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My Handcrafted Opinions on Whiskies, Distilleries and Other Related Stuff

Hull Distillery Company Ltd, Hull, England

You won't find this mentioned on very many whisky blogs because it is not a whisky distillery.  In fact it doesn't even exist anymore, but over time the site has transformed into the Saltend Chemicals Park (or SCP) operated by BP.  The site is not open to the public (or even part of a "British Petrochemical Trail") but because of my job (Amazingly I am not a full time whisky blogger!) I was able to get a tour of SCP which still produces industrial alcohol / biofuel today from grain in August 2016.  The history of the Hull Distillery Co Ltd  goes back to 1924 when Herbert Green opened an industrial distillery and in 1925 he sold it to DCL.  By 1963 DCL had three divisions, a Drinks Group that manufactured Scotch Whisky, Gin and Vodka, a Food Group that included United Yeast Co, and Peerless Refining Co. and an Industrial Group principally involved in chemicals and plastics.  In 1967 sold their Chemcials and Plastics business to British Petroleum (BP) including the Saltend Distillery.

Now an interesting footnote in UK distilling history but no samples on this tour... which was probably for the best.

Ref: http://saltendchemicalspark.co.uk/history

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Glenfiddich, Speyside, Scotland

Glenfiddich, Speyside, Scotland I have visited this distillery in Dufftown (the self titled Malt Capital of the World) on number of occasions and as you would expect for Glenfiddich it is slick and well done.  Supposedly it was the first distillery to open a visitor's center as well as being one of the first distilleries to actively market their single malt whisky, which is now the world's largest selling single malt brand.   The facilities are as good as any distillery I have been too with a large visitor's center, shop and a nice restaurant.  The tastings perhaps are not as generous and free flowing as some of the less commercial tours, however that is not really a complaint but more of an observation.   I also like the fact they are big enough to stay open all year, including Sundays compared to many distilleries, even major ones, that have quite limited seasons and hours for their visitors centers.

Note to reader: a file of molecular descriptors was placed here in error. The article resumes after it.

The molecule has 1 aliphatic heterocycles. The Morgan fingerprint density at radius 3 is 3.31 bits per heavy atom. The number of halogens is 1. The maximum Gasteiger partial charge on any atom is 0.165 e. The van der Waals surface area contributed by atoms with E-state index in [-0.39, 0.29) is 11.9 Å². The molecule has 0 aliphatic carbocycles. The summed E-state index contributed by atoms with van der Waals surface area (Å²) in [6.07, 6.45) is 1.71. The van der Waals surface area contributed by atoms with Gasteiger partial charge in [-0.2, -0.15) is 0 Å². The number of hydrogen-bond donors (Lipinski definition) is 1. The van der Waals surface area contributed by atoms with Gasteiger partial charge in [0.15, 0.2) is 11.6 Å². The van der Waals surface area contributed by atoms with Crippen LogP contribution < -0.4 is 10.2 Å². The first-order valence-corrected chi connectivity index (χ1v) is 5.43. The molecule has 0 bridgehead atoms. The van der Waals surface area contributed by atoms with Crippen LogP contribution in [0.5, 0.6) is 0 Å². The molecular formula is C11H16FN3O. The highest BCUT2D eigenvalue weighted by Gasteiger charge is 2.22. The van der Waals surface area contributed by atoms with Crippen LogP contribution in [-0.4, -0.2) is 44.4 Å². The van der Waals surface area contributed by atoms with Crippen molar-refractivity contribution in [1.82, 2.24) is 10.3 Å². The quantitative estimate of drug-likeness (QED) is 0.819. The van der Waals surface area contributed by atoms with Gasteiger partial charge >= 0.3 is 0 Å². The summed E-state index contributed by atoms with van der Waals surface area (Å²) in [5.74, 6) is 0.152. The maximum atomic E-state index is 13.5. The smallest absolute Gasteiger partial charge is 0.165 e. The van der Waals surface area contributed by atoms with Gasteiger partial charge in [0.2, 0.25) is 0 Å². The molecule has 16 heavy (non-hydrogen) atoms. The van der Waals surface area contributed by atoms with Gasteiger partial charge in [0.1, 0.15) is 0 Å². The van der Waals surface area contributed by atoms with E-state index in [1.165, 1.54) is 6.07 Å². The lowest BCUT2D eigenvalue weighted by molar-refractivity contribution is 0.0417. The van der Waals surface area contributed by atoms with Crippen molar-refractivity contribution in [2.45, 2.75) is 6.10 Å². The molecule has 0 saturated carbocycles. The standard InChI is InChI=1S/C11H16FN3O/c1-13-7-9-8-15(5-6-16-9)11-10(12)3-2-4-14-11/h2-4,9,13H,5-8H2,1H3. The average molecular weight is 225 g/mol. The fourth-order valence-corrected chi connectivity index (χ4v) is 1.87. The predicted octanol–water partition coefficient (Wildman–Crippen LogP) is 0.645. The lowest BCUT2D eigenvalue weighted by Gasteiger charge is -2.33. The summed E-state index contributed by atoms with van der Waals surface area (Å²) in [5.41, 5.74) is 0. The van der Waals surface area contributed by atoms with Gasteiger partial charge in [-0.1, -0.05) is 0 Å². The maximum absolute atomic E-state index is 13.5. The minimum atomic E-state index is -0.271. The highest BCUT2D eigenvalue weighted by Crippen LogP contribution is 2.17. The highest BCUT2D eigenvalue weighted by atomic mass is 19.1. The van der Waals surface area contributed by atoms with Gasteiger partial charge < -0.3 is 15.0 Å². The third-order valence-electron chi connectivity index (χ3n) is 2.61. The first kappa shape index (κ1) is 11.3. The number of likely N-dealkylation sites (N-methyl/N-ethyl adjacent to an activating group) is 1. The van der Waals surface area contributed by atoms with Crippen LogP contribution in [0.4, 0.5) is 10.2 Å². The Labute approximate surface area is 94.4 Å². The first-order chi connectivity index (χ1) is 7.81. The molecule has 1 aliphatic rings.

I love their entire range and the 21 year old which is finished in a rum cask, is one of my favorites of all time.  I also got a bottle of the limited release Snow Phoenix as Christmas present in 2010 which was devoured rather too quickly (thanks Dad) and before I started taking detailed tasting notes.   Tammy enjoys the Glenfiddich liqueur over ice as well.

So what's not too like?  Well for some apparently there is plenty.  Glenfiddich often manages to raise the ire of the scotch whisky anorak community, and at the very least it's popularity and ubiquity seems to turn off those who thrive on recommending obscure distilleries whose total annual liquid output appears to amount to slightly less than most people use to make their morning coffee.    

That's their loss and leaves more for the rest of us, not that there is much danger of the world running out of Glenfiddich, which in itself makes the world a better place.

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